Story & Setting: Like Warlock of Firetop Mountain, this book has a simple kill-the-evil-wizard plot, but it has a deeper backstory.  It's full of details that flesh out the Black Tower and Balthus Dire's family.  Speaking of the Black Tower, it can be very nonsensical, but there is a certain logic to its layout, and it feels much more like a place that exists outside the confines of the adventure.  I probably rated Warlock a little high here, but I'm not going to go back and change it.  Citadel gets the same rating, even though it's technically stronger in all respects.  Rating: 5 out of 7.

Toughness: The balance of this book is almost perfect.  You can run through it with a character who has minimum stats, but it's still a challenge for a character who is maxed out.  The real difficulty lies not in combat and dice rolls, but in finding the narrow path to victory.  I'm tempted to give this one a perfect score, but I can't quite bring myself to do it.  The correct path is perhaps a little too narrow and frustrating for its own good.  Rating: 6 out of 7.

Aesthetics: Steve Jackson provides the weird, almost surreal atmosphere, while Russ Nicholson delivers an iconic series of illustrations.  It's difficult for me to describe what it is I love about this phase of Nicholson's work, but it's like everything in the world is ornate yet frayed by use.  And the guy does horror so well; the Ganjees still give me the willies.  Rating: 7 out of 7.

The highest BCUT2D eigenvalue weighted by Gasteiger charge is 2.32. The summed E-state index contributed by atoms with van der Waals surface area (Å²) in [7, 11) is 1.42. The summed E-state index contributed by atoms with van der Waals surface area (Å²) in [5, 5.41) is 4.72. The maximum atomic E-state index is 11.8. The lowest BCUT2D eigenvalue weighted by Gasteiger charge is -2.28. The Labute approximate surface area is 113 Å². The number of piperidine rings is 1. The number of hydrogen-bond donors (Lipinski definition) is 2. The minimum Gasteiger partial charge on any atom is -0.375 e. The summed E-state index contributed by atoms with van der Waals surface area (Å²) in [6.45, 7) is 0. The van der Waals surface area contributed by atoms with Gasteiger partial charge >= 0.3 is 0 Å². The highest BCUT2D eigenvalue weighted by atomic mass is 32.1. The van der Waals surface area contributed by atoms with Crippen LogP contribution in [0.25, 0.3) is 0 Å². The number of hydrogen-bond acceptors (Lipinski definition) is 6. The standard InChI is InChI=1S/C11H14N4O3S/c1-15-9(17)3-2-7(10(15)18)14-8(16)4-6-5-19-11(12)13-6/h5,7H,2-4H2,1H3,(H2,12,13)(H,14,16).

Mechanics: This book takes the already functional Fighting Fantasy system, and adds to it with a magic system that has rarely been bettered in the series.  (Sorcery! is the only othe contender here.)  Not only is the magic system well-designed, but it's the core of everything in the book.  Every encounter can be influenced by it, and it grants a range of options that most gamebooks can't.  And then there's the sublime final battle with Balthus Dire.  I keep talking myself into giving this book top marks.  Rating: 7 out of 7.

Innovation & Influence: Again, this will score high, because the magic system is so well done.  It's the book's major innovation, but it's a great one.  Rating: 6 out of 7.

NPCs & Monsters: The standard array of stock fantasy monsters is present here, but Jackson has filled the book with a lot of his own creations as well.  Calacorms, Wheelies and Ganjees are as iconic to FF as Orcs and Dragons.  The thing that makes it truly great, though, is that every monster is a character in its own right.  There are very few monsters here that exist solely to fight the hero.  Top of the list, of course, is Balthus Dire.  He's not deep; who is in gamebooks?  But he's well-realised, and benefits from the best end-of-book boss battle that I can think of.  Rating: 6 out of 7.

Amusement: This book is always fun.  There are so many options per encounter that I always feel like it has something new to offer, and it never feels like a chore to begin again.  Rating: 7 out of 7.

This book gets the bonus point, because of course it does.  I love it without reservation.  The scores above add up to a total of 45, which doubled gives a STAMINA Rating of 90.

Final Rating: 90 out of 100.

Next: The Forest of Doom!